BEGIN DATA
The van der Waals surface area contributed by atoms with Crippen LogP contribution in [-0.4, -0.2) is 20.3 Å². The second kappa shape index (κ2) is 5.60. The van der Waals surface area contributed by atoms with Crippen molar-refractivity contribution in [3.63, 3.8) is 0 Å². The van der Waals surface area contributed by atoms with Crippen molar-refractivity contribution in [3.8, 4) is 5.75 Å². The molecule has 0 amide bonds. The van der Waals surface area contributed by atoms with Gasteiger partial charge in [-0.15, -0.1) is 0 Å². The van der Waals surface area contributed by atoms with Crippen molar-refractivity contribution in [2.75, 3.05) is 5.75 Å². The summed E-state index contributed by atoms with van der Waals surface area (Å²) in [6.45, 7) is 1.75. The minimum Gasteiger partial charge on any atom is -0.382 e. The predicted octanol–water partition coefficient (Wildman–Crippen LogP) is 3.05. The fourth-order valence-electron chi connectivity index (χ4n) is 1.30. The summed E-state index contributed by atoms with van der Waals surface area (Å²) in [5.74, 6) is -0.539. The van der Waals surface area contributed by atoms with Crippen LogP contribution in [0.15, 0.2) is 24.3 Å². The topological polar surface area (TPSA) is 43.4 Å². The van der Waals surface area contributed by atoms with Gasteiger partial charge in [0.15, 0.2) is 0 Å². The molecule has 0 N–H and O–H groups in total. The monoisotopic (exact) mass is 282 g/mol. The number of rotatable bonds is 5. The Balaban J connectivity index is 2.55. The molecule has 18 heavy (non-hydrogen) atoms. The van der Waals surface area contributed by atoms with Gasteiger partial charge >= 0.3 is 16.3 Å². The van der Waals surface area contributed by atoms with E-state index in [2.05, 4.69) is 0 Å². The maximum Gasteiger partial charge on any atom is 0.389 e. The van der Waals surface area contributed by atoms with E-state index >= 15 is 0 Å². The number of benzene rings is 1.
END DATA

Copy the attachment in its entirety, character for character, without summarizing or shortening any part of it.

The van der Waals surface area contributed by atoms with Crippen LogP contribution in [-0.4, -0.2) is 20.3 Å². The second kappa shape index (κ2) is 5.60. The van der Waals surface area contributed by atoms with Crippen molar-refractivity contribution in [3.63, 3.8) is 0 Å². The van der Waals surface area contributed by atoms with Crippen molar-refractivity contribution in [3.8, 4) is 5.75 Å². The molecule has 0 amide bonds. The van der Waals surface area contributed by atoms with Gasteiger partial charge in [-0.15, -0.1) is 0 Å². The van der Waals surface area contributed by atoms with Crippen molar-refractivity contribution in [2.75, 3.05) is 5.75 Å². The summed E-state index contributed by atoms with van der Waals surface area (Å²) in [6.45, 7) is 1.75. The minimum Gasteiger partial charge on any atom is -0.382 e. The predicted octanol–water partition coefficient (Wildman–Crippen LogP) is 3.05. The fourth-order valence-electron chi connectivity index (χ4n) is 1.30. The summed E-state index contributed by atoms with van der Waals surface area (Å²) in [5.74, 6) is -0.539. The van der Waals surface area contributed by atoms with Crippen LogP contribution in [0.15, 0.2) is 24.3 Å². The topological polar surface area (TPSA) is 43.4 Å². The van der Waals surface area contributed by atoms with Gasteiger partial charge in [0.15, 0.2) is 0 Å². The molecule has 0 N–H and O–H groups in total. The monoisotopic (exact) mass is 282 g/mol. The number of rotatable bonds is 5. The Balaban J connectivity index is 2.55. The molecule has 18 heavy (non-hydrogen) atoms. The van der Waals surface area contributed by atoms with Gasteiger partial charge >= 0.3 is 16.3 Å². The van der Waals surface area contributed by atoms with E-state index in [2.05, 4.69) is 0 Å². The maximum Gasteiger partial charge on any atom is 0.389 e. The van der Waals surface area contributed by atoms with E-state index >= 15 is 0 Å². The number of benzene rings is 1.